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Being Angry

By Natalie M.

This is the 6th year that anorexia nervosa (AN) is very present in our lives. My daughter was first diagnosed at the age of 11; and today, a couple of months shy of her 18th year of life, she is once again on the road towards sweet recovery after a severe relapse in 2020. She had a semi-recovery period within these past six years, but most of her adolescence has been dominated by this illness. 

As a clinical psychologist, I have a privileged position in my community when it comes to educating and working with others. After my daughter first got sick, I became a passionate advocate for evidence-based treatment of AN, and have been able to help several families navigate the bewildering nature of this illness. Living in a rural location in a South American country means that Family Based Treatment is virtually unheard of. It takes many conversations, sharing of materials, and patience, for people to understand that nutritional rehabilitation is the first step to healing.

I have encountered many things not only as the mother of a child with AN, but also as a professional working towards helping others that are going through the same hell we know all too well. I have heard psychiatrists state that a child with AN “doesn’t want to grow up”, registered dietitians determine weight goals without giving any thought to historic growth curves, and psychologists treat “underlying emotional” issues, only for the patient to get worse and worse. 

I won’t lie. All of this makes me tremendously angry. 

Last week, I cringed while a mother told me that the registered dietitian working with her child affected by AN told her that she should lose even a little more weight. Once again, as I’ve done with many other families, I went through the tedious process of explaining why this was dangerous, why her daughter’s weight isn’t an appropriate one according to her weight history, that her child must begin consuming calorie-dense meals, and that there are severe risks of keeping her at such a low weight.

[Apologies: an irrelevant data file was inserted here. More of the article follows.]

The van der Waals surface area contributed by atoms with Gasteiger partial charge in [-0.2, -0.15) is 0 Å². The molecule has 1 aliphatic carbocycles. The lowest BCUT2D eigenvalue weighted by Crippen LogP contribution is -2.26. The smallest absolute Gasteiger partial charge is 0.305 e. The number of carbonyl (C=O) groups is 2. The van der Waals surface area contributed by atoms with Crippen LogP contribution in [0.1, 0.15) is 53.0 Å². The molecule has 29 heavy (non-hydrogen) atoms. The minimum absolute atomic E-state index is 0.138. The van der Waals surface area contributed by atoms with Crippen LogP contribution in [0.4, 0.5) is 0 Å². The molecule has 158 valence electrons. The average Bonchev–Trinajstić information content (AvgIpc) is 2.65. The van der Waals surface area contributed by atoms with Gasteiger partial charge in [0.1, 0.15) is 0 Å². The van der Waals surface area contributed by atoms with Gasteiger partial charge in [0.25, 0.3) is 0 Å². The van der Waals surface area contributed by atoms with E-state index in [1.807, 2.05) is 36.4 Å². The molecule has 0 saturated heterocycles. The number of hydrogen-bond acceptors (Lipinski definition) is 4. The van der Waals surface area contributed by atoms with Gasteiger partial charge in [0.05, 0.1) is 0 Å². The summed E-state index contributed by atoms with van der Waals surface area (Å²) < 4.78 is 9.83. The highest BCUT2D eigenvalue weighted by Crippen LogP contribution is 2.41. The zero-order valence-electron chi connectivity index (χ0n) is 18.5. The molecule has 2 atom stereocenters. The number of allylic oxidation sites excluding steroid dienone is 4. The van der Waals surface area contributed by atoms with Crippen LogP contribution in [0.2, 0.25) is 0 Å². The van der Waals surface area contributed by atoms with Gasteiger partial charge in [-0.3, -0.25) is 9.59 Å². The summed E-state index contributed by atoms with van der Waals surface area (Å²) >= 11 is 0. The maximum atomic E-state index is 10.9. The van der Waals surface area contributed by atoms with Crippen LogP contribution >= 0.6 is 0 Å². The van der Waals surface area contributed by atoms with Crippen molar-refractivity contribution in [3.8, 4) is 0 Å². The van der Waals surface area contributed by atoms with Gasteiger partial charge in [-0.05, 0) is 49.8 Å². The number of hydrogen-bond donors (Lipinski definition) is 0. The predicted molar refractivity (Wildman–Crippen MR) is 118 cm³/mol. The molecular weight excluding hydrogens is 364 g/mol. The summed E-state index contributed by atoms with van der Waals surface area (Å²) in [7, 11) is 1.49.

Every single family I’ve worked with has told me stories very similar to this one, some worse, some a little less damaging. There is a crisis in the eating disorder field, the worst one being professionals that have little to no training in evidence-based models, suggesting ideas that many times do more damage than good. I am mind boggled when a professional actually tells my patients that what I’m doing does not and will not work.


Even though all of this gets to me at times, my profound belief in what has saved my daughter (twice), and what I know has saved hundreds of other children, is what allows me to not stay long in the frustration and anger. I honestly cannot afford to stay angry. I don’t have the time to be angry. Every hour that goes by, somebody dies from this illness. Somebody that may have had a very similar experience to my daughter’s. Somebody that may have survived had they been informed and educated regarding newer and well-researched treatment models. My heart breaks into a million pieces when I think about this. No. I can’t stay angry. I have to continue to move, to make noise, to educate and to support other parents that are currently in the trenches. I don’t have the time to be answering all the naysayers or skeptics. They don’t matter right now. All that matters is that I get this information across, so that others will be able to enjoy their children and see them grow and live their lives. 

So, as you see, my anger quickly turns into something else, something so much more powerful. It becomes a drive so big—the biggest I’ve ever felt—to help others that just like me when this first hit us, who have no idea that there’s actually a model that has been tried and tested and that facilitates the highest recovery rates. My daughter is living proof of this. How can I stay angry, when there’s still so much to do?

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  1. Katherine Ward

    The prevailing view in UK treatment centres seems to be that there is an underlying cause and during treatment psychologists search for it – this led to our daughter feeling like an inadequate patient and eventually making up stories of abuse. We have been told that this non-existent abuse caused the ED. What clinical evidence can be used to demonstrate that EDs are not caused by abuse? I cannot find anything at all. I love your comment about anger – I am working very hard to also channel mine to positive action but I am finding a real lack of good information.

    • Sheila Hallam